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Max. size

75.0 cm TL (male/unsexed; (Ref. 35388)); max. published weight: 8,000 g (Ref. 35388); max. reported age: 6 years (Ref. 38118)
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Diagnostic Description

Thinner and more slender body. Skin with small, smooth scales, without bony tubercle. Able to change color of the eyed side, matching the bottom they rest on. Color is often olive green, with dark and light spots (Ref. 35388).
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Ecology

Habitat

Depth: 5 - 50m.
From 5 to 50 meters.

Habitat: demersal.
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Environment

demersal; oceanodromous (Ref. 51243); marine; depth range 5 - 50 m (Ref. 6302)
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Depth range based on 5544 specimens in 1 taxon.
Water temperature and chemistry ranges based on 2272 samples.

Environmental ranges
  Depth range (m): -9 - 245
  Temperature range (°C): 5.722 - 12.243
  Nitrate (umol/L): 1.402 - 16.868
  Salinity (PPS): 9.183 - 35.469
  Oxygen (ml/l): 2.495 - 7.708
  Phosphate (umol/l): 0.250 - 1.655
  Silicate (umol/l): 0.987 - 42.456

Graphical representation

Depth range (m): -9 - 245

Temperature range (°C): 5.722 - 12.243

Nitrate (umol/L): 1.402 - 16.868

Salinity (PPS): 9.183 - 35.469

Oxygen (ml/l): 2.495 - 7.708

Phosphate (umol/l): 0.250 - 1.655

Silicate (umol/l): 0.987 - 42.456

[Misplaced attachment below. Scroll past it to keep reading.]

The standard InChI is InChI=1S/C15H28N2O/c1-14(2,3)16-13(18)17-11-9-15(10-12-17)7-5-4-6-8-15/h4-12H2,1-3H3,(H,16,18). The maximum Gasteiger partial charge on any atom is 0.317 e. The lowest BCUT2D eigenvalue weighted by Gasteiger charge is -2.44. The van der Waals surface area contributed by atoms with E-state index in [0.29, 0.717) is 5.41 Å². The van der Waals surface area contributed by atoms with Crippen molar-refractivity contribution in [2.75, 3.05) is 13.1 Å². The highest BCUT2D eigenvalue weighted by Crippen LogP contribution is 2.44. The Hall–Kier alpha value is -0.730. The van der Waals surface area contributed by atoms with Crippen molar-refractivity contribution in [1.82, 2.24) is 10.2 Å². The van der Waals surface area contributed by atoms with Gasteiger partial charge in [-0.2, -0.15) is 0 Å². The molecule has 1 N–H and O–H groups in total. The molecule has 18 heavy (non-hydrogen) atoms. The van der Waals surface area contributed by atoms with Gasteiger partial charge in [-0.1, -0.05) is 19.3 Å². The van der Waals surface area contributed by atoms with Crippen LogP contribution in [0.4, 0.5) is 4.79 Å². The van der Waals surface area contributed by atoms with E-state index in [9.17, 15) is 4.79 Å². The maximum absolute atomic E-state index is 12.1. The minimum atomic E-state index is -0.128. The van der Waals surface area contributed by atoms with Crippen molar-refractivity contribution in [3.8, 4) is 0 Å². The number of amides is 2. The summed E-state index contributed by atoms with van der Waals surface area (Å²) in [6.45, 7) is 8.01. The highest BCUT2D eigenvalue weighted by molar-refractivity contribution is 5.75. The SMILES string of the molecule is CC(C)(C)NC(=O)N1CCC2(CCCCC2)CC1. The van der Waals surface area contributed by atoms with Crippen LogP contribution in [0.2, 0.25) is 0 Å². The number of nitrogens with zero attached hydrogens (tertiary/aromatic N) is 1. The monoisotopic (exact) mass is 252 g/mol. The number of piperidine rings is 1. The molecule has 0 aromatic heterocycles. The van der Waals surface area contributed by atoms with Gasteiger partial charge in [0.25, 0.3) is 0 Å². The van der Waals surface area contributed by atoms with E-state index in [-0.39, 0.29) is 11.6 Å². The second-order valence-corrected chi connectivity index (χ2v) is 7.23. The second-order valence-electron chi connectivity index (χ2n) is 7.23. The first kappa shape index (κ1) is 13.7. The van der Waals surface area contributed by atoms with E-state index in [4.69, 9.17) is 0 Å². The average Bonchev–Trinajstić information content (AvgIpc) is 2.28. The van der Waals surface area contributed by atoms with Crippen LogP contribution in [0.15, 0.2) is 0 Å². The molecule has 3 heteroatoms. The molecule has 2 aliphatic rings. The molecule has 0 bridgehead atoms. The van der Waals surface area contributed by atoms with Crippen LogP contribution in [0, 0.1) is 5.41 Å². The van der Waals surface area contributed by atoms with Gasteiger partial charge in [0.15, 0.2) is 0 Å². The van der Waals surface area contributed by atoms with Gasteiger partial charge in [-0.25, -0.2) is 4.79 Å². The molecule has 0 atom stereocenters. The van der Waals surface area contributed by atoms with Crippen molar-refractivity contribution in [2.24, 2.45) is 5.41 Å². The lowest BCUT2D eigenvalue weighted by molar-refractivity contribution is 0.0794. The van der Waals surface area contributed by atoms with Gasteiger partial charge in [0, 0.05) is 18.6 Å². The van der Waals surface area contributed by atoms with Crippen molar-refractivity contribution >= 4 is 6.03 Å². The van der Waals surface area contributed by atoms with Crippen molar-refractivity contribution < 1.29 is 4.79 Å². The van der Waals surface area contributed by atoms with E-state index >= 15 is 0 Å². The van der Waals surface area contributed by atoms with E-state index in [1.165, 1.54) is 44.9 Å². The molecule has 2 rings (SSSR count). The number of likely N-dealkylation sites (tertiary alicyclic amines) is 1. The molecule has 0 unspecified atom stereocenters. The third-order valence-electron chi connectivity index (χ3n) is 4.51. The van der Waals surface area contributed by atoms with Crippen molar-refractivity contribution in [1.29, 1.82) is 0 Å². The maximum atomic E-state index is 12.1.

Note: this information has not been validated. Check this *note*. Your feedback is most welcome.

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This species usually lives on sandy seabeds but is sometimes encountered on gravel or mud. Juvenile fish only a few centimetres in length are often seen by people paddling by the water's edge or in rockpools on the low shore.
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Migration

Oceanodromous. Migrating within oceans typically between spawning and different feeding areas, as tunas do. Migrations should be cyclical and predictable and cover more than 100 km.
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Molecular Biology and Genetics

Molecular Biology

Barcode data: Scophthalmus rhombus

The following is a representative barcode sequence, the centroid of all available sequences for this species.


There are 3 barcode sequences available from BOLD and GenBank.  Below is a sequence of the barcode region Cytochrome oxidase subunit 1 (COI or COX1) from a member of the species.  See the BOLD taxonomy browser for more complete information about this specimen and other sequences.